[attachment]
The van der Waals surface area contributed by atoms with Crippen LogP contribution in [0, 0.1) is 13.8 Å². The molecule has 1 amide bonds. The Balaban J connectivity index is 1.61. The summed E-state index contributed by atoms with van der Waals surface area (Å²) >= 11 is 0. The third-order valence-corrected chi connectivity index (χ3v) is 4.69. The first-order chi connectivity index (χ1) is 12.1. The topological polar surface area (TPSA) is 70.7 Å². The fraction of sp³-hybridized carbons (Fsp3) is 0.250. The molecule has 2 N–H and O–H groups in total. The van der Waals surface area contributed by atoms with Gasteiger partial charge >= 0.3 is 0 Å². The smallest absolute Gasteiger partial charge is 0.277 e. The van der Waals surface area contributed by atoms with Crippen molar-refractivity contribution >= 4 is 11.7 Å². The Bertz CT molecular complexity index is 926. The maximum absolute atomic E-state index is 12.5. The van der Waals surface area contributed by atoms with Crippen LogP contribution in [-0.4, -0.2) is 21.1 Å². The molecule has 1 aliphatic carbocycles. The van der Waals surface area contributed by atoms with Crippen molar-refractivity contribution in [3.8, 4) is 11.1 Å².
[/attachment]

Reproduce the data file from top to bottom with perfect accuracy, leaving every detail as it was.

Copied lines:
The van der Waals surface area contributed by atoms with Crippen LogP contribution in [0, 0.1) is 13.8 Å². The molecule has 1 amide bonds. The Balaban J connectivity index is 1.61. The summed E-state index contributed by atoms with van der Waals surface area (Å²) >= 11 is 0. The third-order valence-corrected chi connectivity index (χ3v) is 4.69. The first-order chi connectivity index (χ1) is 12.1. The topological polar surface area (TPSA) is 70.7 Å². The fraction of sp³-hybridized carbons (Fsp3) is 0.250. The molecule has 2 N–H and O–H groups in total. The van der Waals surface area contributed by atoms with Gasteiger partial charge >= 0.3 is 0 Å². The smallest absolute Gasteiger partial charge is 0.277 e. The van der Waals surface area contributed by atoms with Crippen molar-refractivity contribution >= 4 is 11.7 Å². The Bertz CT molecular complexity index is 926. The maximum absolute atomic E-state index is 12.5. The van der Waals surface area contributed by atoms with Crippen LogP contribution in [-0.4, -0.2) is 21.1 Å². The molecule has 1 aliphatic carbocycles. The van der Waals surface area contributed by atoms with Crippen molar-refractivity contribution in [3.8, 4) is 11.1 Å².